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Is it a zero or an «O»? Anyone who has to write down their passport number can quickly become confused. Travelnews explains why any worries are unfounded. Picture: Fedpol

How can you distinguish between a zero and an «O» in a passport?

You might think so the zero and the letter «O» look confusingly similar, and anyone typing in their passport number should therefore be careful. In reality, the situation is clear, as Travelnews points out.

Anyone checking in online for a long-haul flight or applying for a visa will have no choice but to enter their passport number. To avoid any problems when entering the country, it is important that the document number is entered correctly.

For most numbers and letters, it is clear what they are. However, there is a risk of confusion with the zero and the letter «O». However, any worries are unfounded - at least for Swiss travellers. This is because the Federal Office of Police (Fedpol) has taken precautions in two respects.

«In the new Swiss passport and on the identity card, the zero contains a dot in the centre,» Fedpol spokeswoman Mélanie Lourenço tells Travelnews. In addition, the letter «O» is not used in the document number. According to Lourenço, this also applies to the letter «I» in order to avoid confusion with the number «1».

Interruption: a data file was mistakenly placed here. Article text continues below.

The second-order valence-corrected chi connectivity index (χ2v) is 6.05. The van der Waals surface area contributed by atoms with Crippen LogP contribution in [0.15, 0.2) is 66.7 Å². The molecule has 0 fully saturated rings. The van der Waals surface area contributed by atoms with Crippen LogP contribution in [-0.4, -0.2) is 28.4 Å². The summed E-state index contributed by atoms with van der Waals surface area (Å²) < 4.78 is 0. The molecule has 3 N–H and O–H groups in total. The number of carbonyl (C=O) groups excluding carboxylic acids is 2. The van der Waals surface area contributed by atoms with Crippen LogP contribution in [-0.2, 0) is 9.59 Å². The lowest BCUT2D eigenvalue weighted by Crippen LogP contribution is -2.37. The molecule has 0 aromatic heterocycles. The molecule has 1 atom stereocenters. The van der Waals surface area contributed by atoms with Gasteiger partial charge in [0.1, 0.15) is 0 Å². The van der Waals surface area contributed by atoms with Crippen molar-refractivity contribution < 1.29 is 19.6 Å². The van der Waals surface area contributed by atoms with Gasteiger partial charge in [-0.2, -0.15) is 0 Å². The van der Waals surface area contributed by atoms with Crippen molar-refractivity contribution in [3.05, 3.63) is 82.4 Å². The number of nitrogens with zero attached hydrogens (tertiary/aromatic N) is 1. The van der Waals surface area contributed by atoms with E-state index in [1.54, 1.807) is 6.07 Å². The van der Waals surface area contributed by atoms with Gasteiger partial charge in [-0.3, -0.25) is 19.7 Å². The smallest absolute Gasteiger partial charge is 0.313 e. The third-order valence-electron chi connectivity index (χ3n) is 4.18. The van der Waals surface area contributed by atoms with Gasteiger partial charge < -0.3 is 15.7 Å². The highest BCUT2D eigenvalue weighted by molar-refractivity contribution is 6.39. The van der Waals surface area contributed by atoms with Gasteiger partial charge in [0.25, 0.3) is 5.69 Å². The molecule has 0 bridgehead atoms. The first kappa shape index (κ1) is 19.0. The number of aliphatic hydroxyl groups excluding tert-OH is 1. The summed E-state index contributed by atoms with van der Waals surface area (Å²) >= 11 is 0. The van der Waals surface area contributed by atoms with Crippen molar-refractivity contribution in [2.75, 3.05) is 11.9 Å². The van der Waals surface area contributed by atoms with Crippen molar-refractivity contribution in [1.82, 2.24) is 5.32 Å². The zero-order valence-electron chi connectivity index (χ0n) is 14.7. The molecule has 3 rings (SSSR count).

The zero has a dot in the centre of Swiss identity documents. Picture: Fedpol

As the travel portal «Travelbook» reports, Germany has even gone one step further. In German passports, vowels (A, E, I, O, U) are generally omitted. This is to prevent the random arrangement of letters and numbers from creating meaningful words. There are also some consonants that you will never find in a passport. These include the letters B, S, Q and D.

Apart from a few exceptions such as diplomatic passports, the passport number in the old Swiss passport, which was introduced in 2010, always began with an «X» followed by 7 digits. «That's different with the new passport», says Mélanie Lourenço. There is no longer such a fixed structure. «Rules are still followed, but they are not intended for the public», says the Fedpol spokesperson.

(RSU)